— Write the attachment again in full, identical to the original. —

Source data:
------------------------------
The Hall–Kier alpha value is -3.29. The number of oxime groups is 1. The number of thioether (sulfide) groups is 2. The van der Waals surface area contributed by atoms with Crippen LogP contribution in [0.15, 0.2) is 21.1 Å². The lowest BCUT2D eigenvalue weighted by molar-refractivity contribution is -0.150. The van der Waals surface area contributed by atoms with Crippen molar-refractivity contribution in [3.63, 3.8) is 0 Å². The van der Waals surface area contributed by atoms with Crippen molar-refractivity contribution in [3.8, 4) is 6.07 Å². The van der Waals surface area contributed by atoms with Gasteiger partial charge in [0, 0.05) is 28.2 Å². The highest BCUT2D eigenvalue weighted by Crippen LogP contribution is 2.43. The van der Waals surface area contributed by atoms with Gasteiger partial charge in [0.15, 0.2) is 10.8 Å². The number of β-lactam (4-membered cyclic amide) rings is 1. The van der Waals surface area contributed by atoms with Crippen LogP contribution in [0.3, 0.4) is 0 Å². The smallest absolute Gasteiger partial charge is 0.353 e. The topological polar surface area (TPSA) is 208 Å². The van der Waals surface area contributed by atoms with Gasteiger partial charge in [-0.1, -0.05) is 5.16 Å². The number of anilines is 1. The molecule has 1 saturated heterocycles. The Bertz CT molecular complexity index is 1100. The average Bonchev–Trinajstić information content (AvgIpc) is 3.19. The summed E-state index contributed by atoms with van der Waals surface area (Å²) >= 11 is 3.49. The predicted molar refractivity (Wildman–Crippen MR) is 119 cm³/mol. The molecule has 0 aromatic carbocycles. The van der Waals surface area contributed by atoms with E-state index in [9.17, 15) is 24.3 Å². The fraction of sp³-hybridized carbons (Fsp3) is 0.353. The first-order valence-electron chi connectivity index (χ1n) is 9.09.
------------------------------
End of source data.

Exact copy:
The Hall–Kier alpha value is -3.29. The number of oxime groups is 1. The number of thioether (sulfide) groups is 2. The van der Waals surface area contributed by atoms with Crippen LogP contribution in [0.15, 0.2) is 21.1 Å². The lowest BCUT2D eigenvalue weighted by molar-refractivity contribution is -0.150. The van der Waals surface area contributed by atoms with Crippen molar-refractivity contribution in [3.63, 3.8) is 0 Å². The van der Waals surface area contributed by atoms with Crippen molar-refractivity contribution in [3.8, 4) is 6.07 Å². The van der Waals surface area contributed by atoms with Gasteiger partial charge in [0, 0.05) is 28.2 Å². The highest BCUT2D eigenvalue weighted by Crippen LogP contribution is 2.43. The van der Waals surface area contributed by atoms with Gasteiger partial charge in [0.15, 0.2) is 10.8 Å². The number of β-lactam (4-membered cyclic amide) rings is 1. The van der Waals surface area contributed by atoms with Crippen LogP contribution in [0.3, 0.4) is 0 Å². The smallest absolute Gasteiger partial charge is 0.353 e. The topological polar surface area (TPSA) is 208 Å². The van der Waals surface area contributed by atoms with Gasteiger partial charge in [-0.1, -0.05) is 5.16 Å². The number of anilines is 1. The molecule has 1 saturated heterocycles. The Bertz CT molecular complexity index is 1100. The average Bonchev–Trinajstić information content (AvgIpc) is 3.19. The summed E-state index contributed by atoms with van der Waals surface area (Å²) >= 11 is 3.49. The predicted molar refractivity (Wildman–Crippen MR) is 119 cm³/mol. The molecule has 0 aromatic carbocycles. The van der Waals surface area contributed by atoms with E-state index in [9.17, 15) is 24.3 Å². The fraction of sp³-hybridized carbons (Fsp3) is 0.353. The first-order valence-electron chi connectivity index (χ1n) is 9.09.